Screening Interview 


The first step is to conduct a screening interview. Its primary purpose is making the decision whether to invest time and money in moving the candidate on to the work history interview. 


Work History Interview 


Next comes the work history interview. This is where you dive into the marketing leader’s background to see if he or she is a fit for your new revenue growth strategy. Questions in this interview are similar to the ones you asked yourself when building the profile. For example: 


  • Does the candidate have the necessary background and experience to ace your go-to-market strategy? 


  • Do the candidate’s experience and interests line up with the interests of the CEO, board, and shareholders? 


  • Is this a best-in-class candidate who will thrive in your industry? 


  • Does your candidate’s career stage match the life cycle stage of your industry, company, and products or services? 


Answers to these questions will ensure time is well spent moving the candidate on to the competency interview. 


Competency Interview 


The competency interview is the third step in a best-in-class hiring process. Many people confuse this with the work history interview. Don’t make that mistake. The focus of this interview is to test the candidate’s proficiency level in each required competency. (See the sidebar example, “Marketing ROI.”)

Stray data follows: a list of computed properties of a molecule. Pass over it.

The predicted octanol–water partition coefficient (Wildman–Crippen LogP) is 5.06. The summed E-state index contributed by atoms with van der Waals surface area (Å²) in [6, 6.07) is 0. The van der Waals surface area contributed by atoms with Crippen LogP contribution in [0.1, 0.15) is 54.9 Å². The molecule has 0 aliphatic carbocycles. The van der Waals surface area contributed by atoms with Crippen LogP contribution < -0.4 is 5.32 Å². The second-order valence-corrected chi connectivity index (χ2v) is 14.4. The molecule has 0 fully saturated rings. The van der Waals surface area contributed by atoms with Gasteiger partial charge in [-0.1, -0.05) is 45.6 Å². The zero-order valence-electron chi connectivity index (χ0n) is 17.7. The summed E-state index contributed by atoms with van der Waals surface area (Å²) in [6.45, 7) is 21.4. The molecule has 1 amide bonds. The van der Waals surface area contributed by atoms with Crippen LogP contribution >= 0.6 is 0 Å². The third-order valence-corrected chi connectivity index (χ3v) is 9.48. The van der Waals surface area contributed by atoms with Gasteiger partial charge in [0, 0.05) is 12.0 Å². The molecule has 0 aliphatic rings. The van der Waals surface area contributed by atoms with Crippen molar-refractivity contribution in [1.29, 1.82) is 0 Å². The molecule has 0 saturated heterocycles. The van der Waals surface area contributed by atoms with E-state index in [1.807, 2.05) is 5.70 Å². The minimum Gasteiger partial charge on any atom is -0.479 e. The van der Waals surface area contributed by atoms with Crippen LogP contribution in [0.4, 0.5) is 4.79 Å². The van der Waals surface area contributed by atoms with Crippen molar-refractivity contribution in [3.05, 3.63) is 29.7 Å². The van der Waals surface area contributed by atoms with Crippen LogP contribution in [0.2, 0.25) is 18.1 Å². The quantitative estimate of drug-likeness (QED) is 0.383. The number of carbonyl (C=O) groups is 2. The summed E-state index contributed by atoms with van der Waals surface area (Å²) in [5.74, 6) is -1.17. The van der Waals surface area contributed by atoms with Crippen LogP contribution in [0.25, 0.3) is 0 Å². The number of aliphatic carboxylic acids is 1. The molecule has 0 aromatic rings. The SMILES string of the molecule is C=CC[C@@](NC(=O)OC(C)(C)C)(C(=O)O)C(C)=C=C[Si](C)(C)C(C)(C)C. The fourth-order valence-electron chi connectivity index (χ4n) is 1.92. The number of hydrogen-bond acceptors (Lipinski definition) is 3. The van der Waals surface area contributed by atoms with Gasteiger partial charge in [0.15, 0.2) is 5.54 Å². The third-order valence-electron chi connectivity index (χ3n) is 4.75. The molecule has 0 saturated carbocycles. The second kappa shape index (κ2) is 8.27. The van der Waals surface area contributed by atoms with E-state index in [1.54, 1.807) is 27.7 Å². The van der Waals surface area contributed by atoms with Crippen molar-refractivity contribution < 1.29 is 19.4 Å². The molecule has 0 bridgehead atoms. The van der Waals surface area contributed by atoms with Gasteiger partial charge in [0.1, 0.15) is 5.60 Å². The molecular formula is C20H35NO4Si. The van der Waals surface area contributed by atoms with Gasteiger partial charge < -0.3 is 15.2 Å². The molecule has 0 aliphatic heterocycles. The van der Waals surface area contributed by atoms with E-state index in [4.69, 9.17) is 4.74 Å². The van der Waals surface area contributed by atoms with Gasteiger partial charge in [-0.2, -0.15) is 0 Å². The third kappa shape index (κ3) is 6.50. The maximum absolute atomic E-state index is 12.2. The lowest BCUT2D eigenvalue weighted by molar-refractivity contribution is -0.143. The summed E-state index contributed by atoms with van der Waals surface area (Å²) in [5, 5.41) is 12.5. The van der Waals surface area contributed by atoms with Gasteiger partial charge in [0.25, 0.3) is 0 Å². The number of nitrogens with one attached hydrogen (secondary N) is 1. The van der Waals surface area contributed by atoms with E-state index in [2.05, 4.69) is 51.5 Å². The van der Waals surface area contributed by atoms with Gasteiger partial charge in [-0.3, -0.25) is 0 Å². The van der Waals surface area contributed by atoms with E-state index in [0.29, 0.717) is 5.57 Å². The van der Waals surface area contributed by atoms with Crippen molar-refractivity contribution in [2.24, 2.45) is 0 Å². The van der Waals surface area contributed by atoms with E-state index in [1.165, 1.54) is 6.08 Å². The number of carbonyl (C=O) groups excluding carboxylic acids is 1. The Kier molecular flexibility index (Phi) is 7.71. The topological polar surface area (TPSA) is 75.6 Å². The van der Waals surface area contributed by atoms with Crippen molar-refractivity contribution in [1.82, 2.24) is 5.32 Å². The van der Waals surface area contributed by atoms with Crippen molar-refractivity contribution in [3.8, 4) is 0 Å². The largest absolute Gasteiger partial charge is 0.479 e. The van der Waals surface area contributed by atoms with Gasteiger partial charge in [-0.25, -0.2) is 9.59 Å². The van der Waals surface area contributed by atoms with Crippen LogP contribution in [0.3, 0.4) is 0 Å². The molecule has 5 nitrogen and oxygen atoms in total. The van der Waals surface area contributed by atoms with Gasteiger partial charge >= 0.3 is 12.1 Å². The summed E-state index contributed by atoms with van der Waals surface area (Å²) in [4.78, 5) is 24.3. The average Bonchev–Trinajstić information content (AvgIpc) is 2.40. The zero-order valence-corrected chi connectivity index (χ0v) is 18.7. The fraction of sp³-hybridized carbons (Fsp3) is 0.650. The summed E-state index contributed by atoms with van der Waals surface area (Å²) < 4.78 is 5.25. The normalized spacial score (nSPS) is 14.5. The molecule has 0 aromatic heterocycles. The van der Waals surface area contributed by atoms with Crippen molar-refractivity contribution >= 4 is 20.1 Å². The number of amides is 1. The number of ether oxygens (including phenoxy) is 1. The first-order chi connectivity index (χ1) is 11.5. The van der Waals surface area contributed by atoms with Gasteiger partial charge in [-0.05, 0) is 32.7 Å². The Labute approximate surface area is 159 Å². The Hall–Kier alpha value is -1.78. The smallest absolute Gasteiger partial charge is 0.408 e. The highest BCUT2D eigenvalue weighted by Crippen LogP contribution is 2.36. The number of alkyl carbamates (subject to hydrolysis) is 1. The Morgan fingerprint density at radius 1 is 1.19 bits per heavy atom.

Answers to questions during the competency interview will help determine whether you have a marketing leader candidate who fits your profile. 


Job Trial Interaction 


Finally, we recommend a job trial interaction that tests the candidate’s ability to actually perform the job. See the sidebar, “Marketing Campaign Strategy,” for a shortened example that one client used successfully. Of course, you would have to tailor this exercise to your company and revenue growth strategy. 


Review this article, 2 Tips to Avoid Hiring a Disaster Chief Marketing Officer to access an example job trial and competency interview scenario question.

Focus on Revenue Growth 


By establishing the right marketing leader profile, tied to your revenue growth strategy, you’ll attract qualified candidates. Following the best-in-class hiring process mapped out in this article will help you land a great hire, in alignment with corporate, product, and sales strategies. It’s the best way to ensure your new marketing leader will contribute to revenue and ultimately help you make the number. 


Would you like help aligning strategies and attracting qualified candidates? For your next executive offsite, bring your team to come see us in Dallas at The Studio, SBI’s multimillion dollar, one-of-a-kind, state-of-the-art executive briefing center. A visit to The Studio increases the probability of making your number because the sessions are built on the proven strength and stability of SBI, the industry leader in B2B sales and marketing.